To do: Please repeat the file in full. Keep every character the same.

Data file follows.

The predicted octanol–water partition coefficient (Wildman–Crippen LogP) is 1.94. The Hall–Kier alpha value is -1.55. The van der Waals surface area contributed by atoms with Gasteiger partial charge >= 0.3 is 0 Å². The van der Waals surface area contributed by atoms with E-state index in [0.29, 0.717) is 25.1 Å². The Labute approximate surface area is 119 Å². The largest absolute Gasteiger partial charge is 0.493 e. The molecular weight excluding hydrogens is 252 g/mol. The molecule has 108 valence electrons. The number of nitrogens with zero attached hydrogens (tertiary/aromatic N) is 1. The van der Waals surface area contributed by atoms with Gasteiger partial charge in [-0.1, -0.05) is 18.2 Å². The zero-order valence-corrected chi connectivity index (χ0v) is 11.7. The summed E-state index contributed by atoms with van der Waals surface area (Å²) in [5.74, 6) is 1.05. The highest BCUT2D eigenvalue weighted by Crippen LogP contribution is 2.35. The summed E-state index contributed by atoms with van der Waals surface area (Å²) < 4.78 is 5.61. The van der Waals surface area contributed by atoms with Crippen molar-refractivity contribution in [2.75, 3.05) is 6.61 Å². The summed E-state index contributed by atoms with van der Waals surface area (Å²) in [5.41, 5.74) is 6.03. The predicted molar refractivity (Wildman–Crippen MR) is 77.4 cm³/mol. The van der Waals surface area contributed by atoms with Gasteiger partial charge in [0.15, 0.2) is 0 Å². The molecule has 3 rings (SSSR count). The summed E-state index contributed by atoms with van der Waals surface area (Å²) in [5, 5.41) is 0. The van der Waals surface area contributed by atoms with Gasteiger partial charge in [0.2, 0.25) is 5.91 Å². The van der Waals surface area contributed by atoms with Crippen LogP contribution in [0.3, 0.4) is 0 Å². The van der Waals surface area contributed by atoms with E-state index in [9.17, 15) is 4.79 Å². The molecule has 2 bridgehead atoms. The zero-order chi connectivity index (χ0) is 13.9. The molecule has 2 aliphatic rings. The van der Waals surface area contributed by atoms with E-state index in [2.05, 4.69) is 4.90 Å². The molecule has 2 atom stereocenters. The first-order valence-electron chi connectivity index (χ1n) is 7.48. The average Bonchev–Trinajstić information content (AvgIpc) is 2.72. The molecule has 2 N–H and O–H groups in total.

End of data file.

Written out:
The predicted octanol–water partition coefficient (Wildman–Crippen LogP) is 1.94. The Hall–Kier alpha value is -1.55. The van der Waals surface area contributed by atoms with Gasteiger partial charge >= 0.3 is 0 Å². The van der Waals surface area contributed by atoms with E-state index in [0.29, 0.717) is 25.1 Å². The Labute approximate surface area is 119 Å². The largest absolute Gasteiger partial charge is 0.493 e. The molecular weight excluding hydrogens is 252 g/mol. The molecule has 108 valence electrons. The number of nitrogens with zero attached hydrogens (tertiary/aromatic N) is 1. The van der Waals surface area contributed by atoms with Gasteiger partial charge in [-0.1, -0.05) is 18.2 Å². The zero-order valence-corrected chi connectivity index (χ0v) is 11.7. The summed E-state index contributed by atoms with van der Waals surface area (Å²) in [5.74, 6) is 1.05. The highest BCUT2D eigenvalue weighted by Crippen LogP contribution is 2.35. The summed E-state index contributed by atoms with van der Waals surface area (Å²) < 4.78 is 5.61. The van der Waals surface area contributed by atoms with Crippen molar-refractivity contribution in [2.75, 3.05) is 6.61 Å². The summed E-state index contributed by atoms with van der Waals surface area (Å²) in [5.41, 5.74) is 6.03. The predicted molar refractivity (Wildman–Crippen MR) is 77.4 cm³/mol. The van der Waals surface area contributed by atoms with Gasteiger partial charge in [0.15, 0.2) is 0 Å². The molecule has 3 rings (SSSR count). The summed E-state index contributed by atoms with van der Waals surface area (Å²) in [5, 5.41) is 0. The van der Waals surface area contributed by atoms with Gasteiger partial charge in [0.2, 0.25) is 5.91 Å². The van der Waals surface area contributed by atoms with Crippen LogP contribution in [0.3, 0.4) is 0 Å². The van der Waals surface area contributed by atoms with E-state index in [9.17, 15) is 4.79 Å². The molecule has 2 bridgehead atoms. The zero-order chi connectivity index (χ0) is 13.9. The molecule has 2 aliphatic rings. The van der Waals surface area contributed by atoms with E-state index in [2.05, 4.69) is 4.90 Å². The molecule has 2 atom stereocenters. The first-order valence-electron chi connectivity index (χ1n) is 7.48. The average Bonchev–Trinajstić information content (AvgIpc) is 2.72. The molecule has 2 N–H and O–H groups in total.